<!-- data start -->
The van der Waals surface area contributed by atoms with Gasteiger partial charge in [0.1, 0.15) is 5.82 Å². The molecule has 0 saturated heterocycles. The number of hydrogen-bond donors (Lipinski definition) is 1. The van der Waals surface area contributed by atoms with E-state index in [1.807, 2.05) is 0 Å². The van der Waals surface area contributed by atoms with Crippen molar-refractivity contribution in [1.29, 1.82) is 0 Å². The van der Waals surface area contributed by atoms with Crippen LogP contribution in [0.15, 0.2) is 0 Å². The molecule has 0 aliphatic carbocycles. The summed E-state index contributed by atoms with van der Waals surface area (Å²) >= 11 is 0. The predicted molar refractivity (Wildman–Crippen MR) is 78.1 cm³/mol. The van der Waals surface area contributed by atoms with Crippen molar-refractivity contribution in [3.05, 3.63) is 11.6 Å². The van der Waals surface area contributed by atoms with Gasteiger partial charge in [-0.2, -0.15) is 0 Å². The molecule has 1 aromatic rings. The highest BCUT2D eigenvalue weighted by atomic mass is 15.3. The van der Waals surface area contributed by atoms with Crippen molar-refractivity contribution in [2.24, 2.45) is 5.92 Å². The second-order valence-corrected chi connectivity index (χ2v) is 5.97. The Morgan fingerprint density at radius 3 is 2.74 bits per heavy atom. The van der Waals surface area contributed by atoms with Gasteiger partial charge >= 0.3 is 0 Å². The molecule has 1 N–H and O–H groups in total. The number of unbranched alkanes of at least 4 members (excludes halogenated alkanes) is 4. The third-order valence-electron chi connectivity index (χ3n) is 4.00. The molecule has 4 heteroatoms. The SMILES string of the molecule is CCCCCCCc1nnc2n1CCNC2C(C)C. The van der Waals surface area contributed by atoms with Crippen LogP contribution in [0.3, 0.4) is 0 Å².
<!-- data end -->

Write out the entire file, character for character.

The van der Waals surface area contributed by atoms with Gasteiger partial charge in [0.1, 0.15) is 5.82 Å². The molecule has 0 saturated heterocycles. The number of hydrogen-bond donors (Lipinski definition) is 1. The van der Waals surface area contributed by atoms with E-state index in [1.807, 2.05) is 0 Å². The van der Waals surface area contributed by atoms with Crippen molar-refractivity contribution in [1.29, 1.82) is 0 Å². The van der Waals surface area contributed by atoms with Crippen LogP contribution in [0.15, 0.2) is 0 Å². The molecule has 0 aliphatic carbocycles. The summed E-state index contributed by atoms with van der Waals surface area (Å²) >= 11 is 0. The predicted molar refractivity (Wildman–Crippen MR) is 78.1 cm³/mol. The van der Waals surface area contributed by atoms with Crippen molar-refractivity contribution in [3.05, 3.63) is 11.6 Å². The van der Waals surface area contributed by atoms with Gasteiger partial charge in [-0.2, -0.15) is 0 Å². The molecule has 1 aromatic rings. The highest BCUT2D eigenvalue weighted by atomic mass is 15.3. The van der Waals surface area contributed by atoms with Crippen molar-refractivity contribution in [2.24, 2.45) is 5.92 Å². The second-order valence-corrected chi connectivity index (χ2v) is 5.97. The Morgan fingerprint density at radius 3 is 2.74 bits per heavy atom. The van der Waals surface area contributed by atoms with Gasteiger partial charge >= 0.3 is 0 Å². The molecule has 1 N–H and O–H groups in total. The number of unbranched alkanes of at least 4 members (excludes halogenated alkanes) is 4. The third-order valence-electron chi connectivity index (χ3n) is 4.00. The molecule has 4 heteroatoms. The SMILES string of the molecule is CCCCCCCc1nnc2n1CCNC2C(C)C. The van der Waals surface area contributed by atoms with Crippen LogP contribution in [0.3, 0.4) is 0 Å².